Sources speaking with Bloomberg claim Google is finally ready to take the wraps off its mobile payment service. According to a new report, Google will host an event on Thursday, May 26th to introduce its new service, which will initially be available only to Sprint subscribers in New York, San Francisco, Los Angeles, Chicago and Washington, D.C. who own the company’s Nexus S 4G smartphone. The system will be NFC-based, and Bloomberg did not specify which retail partners would support Google’s initial offering. Google has made a series of moves leading up to the imminent announcement this week, such as its recent acquisition of stealth Toronto-based start up Zetawire, which had filed a patent for “a payment system, an advertising system, and an identity management system” combined into a single product. While Google’s preliminary offering might not include unique technology such as Zetawire’s, it’s safe to say the Internet giant has a lot in store for us as it enters this emerging space. BGR has not independently confirmed that Google plans to introduce a new payment service, but we have received an invitation to a press event taking place on Thursday and we’ll be on hand to cover it live. More →
While it seems that most are flipping a coin as to whether or not the upcoming iPhone will have NFC capabilities, BGR has just been given some information from multiple Apple sources that could possibly sway the argument in favor of an imminent NFC-capable iPhone… contrary to recent reports. First off, Apple’s POS devices — its iPod touch-based wireless payment terminals — recently all went offline for “maintenance” for an entire day, leaving customers unable to purchase some items or return merchandise. Additionally, we have been told that there were recently multiple “overnights” in Apple retail locations, which required store employees to “assist in installing TBD devices” throughout the stores “as the retail segment of Apple grows.” Lastly, sources tell us that there have been new tables installed in stores that have different wiring compared to Apple’s standard tables. They also have cash wraps built in, but they aren’t being used yet and employees have been instructed to wait for further information. What does all this mean? We have a feeling Apple’s 10th anniversary plans might put a few pieces of the puzzle in place, but one of our sources also believes that NFC payment processing capabilities are among the enhancements that will be brought about by the new gear.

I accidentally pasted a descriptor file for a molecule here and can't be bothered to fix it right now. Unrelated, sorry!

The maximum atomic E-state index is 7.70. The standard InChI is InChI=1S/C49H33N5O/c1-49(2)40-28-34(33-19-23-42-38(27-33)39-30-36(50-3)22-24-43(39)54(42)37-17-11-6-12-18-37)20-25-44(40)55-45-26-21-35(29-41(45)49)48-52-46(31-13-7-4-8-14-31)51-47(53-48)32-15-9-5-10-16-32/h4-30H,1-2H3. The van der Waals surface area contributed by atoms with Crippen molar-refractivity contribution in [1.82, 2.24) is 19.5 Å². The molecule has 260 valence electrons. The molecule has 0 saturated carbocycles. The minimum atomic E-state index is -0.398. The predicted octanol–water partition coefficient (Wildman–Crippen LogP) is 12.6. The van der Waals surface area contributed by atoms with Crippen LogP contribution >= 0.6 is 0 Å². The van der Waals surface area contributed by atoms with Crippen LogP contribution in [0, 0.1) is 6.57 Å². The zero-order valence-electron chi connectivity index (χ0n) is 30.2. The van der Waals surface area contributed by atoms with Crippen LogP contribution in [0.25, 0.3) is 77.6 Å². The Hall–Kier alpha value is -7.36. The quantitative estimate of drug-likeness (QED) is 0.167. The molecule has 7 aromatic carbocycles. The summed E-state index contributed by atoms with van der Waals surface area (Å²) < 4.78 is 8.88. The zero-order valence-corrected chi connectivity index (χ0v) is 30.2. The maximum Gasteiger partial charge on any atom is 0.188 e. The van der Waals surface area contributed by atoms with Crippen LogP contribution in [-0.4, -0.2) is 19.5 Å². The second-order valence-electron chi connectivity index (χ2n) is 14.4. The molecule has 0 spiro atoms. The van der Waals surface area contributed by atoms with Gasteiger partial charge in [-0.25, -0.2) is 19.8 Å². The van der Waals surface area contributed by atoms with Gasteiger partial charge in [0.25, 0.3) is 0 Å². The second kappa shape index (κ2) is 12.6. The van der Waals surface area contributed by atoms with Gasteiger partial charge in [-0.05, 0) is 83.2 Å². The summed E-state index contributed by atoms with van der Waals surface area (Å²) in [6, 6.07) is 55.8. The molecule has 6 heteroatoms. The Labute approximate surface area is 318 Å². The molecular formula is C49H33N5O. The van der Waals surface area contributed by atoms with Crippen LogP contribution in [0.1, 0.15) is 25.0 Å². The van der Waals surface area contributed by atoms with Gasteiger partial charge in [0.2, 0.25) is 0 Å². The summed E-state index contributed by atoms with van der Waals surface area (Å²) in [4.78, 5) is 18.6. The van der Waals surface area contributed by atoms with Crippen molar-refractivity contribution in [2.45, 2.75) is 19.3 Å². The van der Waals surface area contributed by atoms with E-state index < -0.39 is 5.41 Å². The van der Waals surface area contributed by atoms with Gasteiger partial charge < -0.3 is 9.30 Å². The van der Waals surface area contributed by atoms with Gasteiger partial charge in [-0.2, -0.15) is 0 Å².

According to a Bernstein note issued on Monday morning, Apple’s fifth-generation iPhone will not include Near field communication (NFC) capabilities as had been previously rumored on several occasions. NFC, which will be featured in RIM’s 2011 BlackBerry smartphone lineup, allows cell phones and other devices to transmit data wirelessly over short distances. Unlike Bluetooth, NFC connections do not require a pairing process, so NFC is well suited for applications such as mobile payments, as it is currently being used in several markets around the world. In the U.S. at the moment, carriers, manufacturers, banks and other companies are all independently working on various solutions. Without better standards, it will be difficult for the technology to take off in the mass market. More →
Rumors surrounding an NFC-equipped iPhone from Apple date back to last summer, when Apple hired NFC expert Benjamin Vigier as its Commerce Product Manager. Speculation surrounding how Apple might use NFC dates back even further, of course, considering the many NFC-related Apple patents that have been revealed in the past. On Monday, the flames were rekindled yet again as The New York Times reported Apple will include NFC chips from Qualcomm in a future version of its iPhone handset. The Times’ report doesn’t specifically state that Apple’s next iPhone — referred to as the iPhone 5, for now — will include NFC capabilities, saying only that a “coming iteration” of Apple’s smartphone will include Qualcomm NFC chips. Following several reports however, many still anticipate that the iPhone 5 will indeed be the first Apple smartphone to include NFC capabilities. Apple is expected to unveil its next-generation iPhone in June. More →